That Argentine study is interesting. One of the effects they found was a shift from studying to "home production" when strikes lasted a long time, which in that environment would contribute to the lower lifetime income they find. ("males to sort into lower skill occupations", "females to move toward home production") I'd like to have seen the distributions rather than just the averages, but the effect looks real.

In our case we don't have teacher strikes--at least for now. We do have a lot of kids who get much less schooling attention than they used to. The number of students who don't log in every day overestimates the number not studying that day ("doing assigned work that does not require a daily check-in"). The 15,000 high school students that LA is worried about here sound like they were in marginal situations to begin with thanks to family situations and family dynamics, and now are completely off the school's radar. The odds of them excelling were never good--now they probably need some kind of adult education catch-up to reach those that will eventually want an education.

I wonder how much of the lack of student contact is a measurement of underlying problems not ever under the schools' control. I wonder if the teachers in the City Journal article have as much impact on student's lives as they think they do.

Homeschooled students are probably doing fine, but I'd guess that parents motivated enough to do that would also notify the school about it, and thus the kids would not be counted as missing.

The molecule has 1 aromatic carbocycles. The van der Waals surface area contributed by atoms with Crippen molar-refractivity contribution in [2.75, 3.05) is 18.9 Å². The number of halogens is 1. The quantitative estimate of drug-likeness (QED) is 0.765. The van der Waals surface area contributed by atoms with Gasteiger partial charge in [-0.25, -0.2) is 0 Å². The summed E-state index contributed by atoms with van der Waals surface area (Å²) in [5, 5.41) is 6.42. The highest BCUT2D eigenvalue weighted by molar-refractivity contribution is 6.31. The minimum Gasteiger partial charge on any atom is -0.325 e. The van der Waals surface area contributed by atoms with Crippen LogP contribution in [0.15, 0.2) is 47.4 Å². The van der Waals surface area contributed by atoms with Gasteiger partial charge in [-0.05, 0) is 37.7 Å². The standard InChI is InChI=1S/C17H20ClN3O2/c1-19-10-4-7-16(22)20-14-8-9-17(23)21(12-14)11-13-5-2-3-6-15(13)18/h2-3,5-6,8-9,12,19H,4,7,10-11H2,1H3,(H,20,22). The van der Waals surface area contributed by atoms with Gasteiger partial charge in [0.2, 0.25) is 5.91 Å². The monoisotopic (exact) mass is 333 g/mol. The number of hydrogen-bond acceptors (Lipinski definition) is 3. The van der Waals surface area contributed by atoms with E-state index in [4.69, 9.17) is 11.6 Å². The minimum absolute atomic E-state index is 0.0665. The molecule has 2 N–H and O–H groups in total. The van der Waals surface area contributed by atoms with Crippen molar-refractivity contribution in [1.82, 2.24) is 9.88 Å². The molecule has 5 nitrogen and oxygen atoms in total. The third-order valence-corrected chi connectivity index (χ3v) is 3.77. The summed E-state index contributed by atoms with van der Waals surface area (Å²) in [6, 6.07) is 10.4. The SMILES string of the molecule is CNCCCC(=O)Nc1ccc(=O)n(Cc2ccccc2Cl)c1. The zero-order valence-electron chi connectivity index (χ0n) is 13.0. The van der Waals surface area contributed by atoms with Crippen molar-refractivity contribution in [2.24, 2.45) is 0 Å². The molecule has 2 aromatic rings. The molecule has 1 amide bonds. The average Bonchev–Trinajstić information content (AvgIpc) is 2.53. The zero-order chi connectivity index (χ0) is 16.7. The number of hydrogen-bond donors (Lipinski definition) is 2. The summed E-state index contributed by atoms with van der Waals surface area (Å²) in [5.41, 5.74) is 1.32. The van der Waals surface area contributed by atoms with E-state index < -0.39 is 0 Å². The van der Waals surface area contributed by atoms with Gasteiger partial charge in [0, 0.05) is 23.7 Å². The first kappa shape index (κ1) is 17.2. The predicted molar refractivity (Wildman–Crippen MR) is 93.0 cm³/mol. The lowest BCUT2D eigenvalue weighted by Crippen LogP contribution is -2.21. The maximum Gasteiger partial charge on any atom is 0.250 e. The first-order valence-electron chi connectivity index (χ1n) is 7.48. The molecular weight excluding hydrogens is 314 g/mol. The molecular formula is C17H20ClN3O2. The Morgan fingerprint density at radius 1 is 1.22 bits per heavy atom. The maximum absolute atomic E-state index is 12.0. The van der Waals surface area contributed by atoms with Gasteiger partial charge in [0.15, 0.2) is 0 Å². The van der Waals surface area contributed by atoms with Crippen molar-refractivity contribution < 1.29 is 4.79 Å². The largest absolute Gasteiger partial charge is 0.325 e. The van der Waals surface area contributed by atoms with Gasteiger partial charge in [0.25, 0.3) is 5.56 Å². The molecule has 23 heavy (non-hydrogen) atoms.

Wednesday, November 18, 2020

All I want is ...

"The Campus Planning Committee unanimously voted last week to recommend to Chancellor Rebecca Blank that the boulder be removed from Observatory Hill."

The Wisconsin Black Student Union is mad about Chamberlin rock because it was called something else once 95 years ago. I noted that the furore would resurrect a long-forgotten name. McWhorter seems to have ambitions beyond the symbolic: "After the rock is removed, the Black Student Union's focus will shift to generating ideas for how students of color can reclaim the space, such as installing a piece of art". That's an interesting choice of words. "reclaim" ?

This might be amusing. The effort to remove is purely power politics--the claim that it was a daily reminder of oppression is an obvious lie. But it turns out that another minority group has a stake in the hill--and this stake is statutory.